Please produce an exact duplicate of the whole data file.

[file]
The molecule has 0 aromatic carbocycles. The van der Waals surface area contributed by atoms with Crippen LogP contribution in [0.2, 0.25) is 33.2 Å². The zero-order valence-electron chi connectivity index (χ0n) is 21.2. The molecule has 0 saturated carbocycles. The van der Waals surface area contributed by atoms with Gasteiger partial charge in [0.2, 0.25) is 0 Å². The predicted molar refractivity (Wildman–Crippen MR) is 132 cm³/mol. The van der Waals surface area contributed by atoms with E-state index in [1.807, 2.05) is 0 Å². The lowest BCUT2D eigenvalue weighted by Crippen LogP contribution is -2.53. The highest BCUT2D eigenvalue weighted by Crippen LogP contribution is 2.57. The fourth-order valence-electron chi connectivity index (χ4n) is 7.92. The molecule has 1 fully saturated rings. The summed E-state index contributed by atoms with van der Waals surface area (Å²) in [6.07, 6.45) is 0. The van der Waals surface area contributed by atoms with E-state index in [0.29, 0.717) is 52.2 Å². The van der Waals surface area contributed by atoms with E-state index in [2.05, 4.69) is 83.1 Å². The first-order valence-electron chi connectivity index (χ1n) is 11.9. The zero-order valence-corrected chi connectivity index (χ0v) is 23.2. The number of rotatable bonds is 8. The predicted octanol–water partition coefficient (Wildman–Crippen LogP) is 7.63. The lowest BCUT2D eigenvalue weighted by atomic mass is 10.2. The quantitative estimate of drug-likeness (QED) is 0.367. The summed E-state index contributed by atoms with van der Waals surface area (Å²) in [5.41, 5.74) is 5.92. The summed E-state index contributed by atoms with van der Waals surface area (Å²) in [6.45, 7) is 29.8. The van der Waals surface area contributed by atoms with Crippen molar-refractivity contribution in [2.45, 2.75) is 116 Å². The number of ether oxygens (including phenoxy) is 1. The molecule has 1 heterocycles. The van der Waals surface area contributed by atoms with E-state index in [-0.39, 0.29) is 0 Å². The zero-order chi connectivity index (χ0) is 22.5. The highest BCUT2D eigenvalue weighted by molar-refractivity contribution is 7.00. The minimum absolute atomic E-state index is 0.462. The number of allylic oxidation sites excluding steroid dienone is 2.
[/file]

The molecule has 0 aromatic carbocycles. The van der Waals surface area contributed by atoms with Crippen LogP contribution in [0.2, 0.25) is 33.2 Å². The zero-order valence-electron chi connectivity index (χ0n) is 21.2. The molecule has 0 saturated carbocycles. The van der Waals surface area contributed by atoms with Gasteiger partial charge in [0.2, 0.25) is 0 Å². The predicted molar refractivity (Wildman–Crippen MR) is 132 cm³/mol. The van der Waals surface area contributed by atoms with E-state index in [1.807, 2.05) is 0 Å². The lowest BCUT2D eigenvalue weighted by Crippen LogP contribution is -2.53. The highest BCUT2D eigenvalue weighted by Crippen LogP contribution is 2.57. The fourth-order valence-electron chi connectivity index (χ4n) is 7.92. The molecule has 1 fully saturated rings. The summed E-state index contributed by atoms with van der Waals surface area (Å²) in [6.07, 6.45) is 0. The van der Waals surface area contributed by atoms with E-state index in [0.29, 0.717) is 52.2 Å². The van der Waals surface area contributed by atoms with E-state index in [2.05, 4.69) is 83.1 Å². The first-order valence-electron chi connectivity index (χ1n) is 11.9. The zero-order valence-corrected chi connectivity index (χ0v) is 23.2. The number of rotatable bonds is 8. The predicted octanol–water partition coefficient (Wildman–Crippen LogP) is 7.63. The lowest BCUT2D eigenvalue weighted by atomic mass is 10.2. The quantitative estimate of drug-likeness (QED) is 0.367. The summed E-state index contributed by atoms with van der Waals surface area (Å²) in [5.41, 5.74) is 5.92. The summed E-state index contributed by atoms with van der Waals surface area (Å²) in [6.45, 7) is 29.8. The van der Waals surface area contributed by atoms with Crippen molar-refractivity contribution in [2.45, 2.75) is 116 Å². The number of ether oxygens (including phenoxy) is 1. The molecule has 1 heterocycles. The van der Waals surface area contributed by atoms with E-state index in [-0.39, 0.29) is 0 Å². The zero-order chi connectivity index (χ0) is 22.5. The highest BCUT2D eigenvalue weighted by molar-refractivity contribution is 7.00. The minimum absolute atomic E-state index is 0.462. The number of allylic oxidation sites excluding steroid dienone is 2.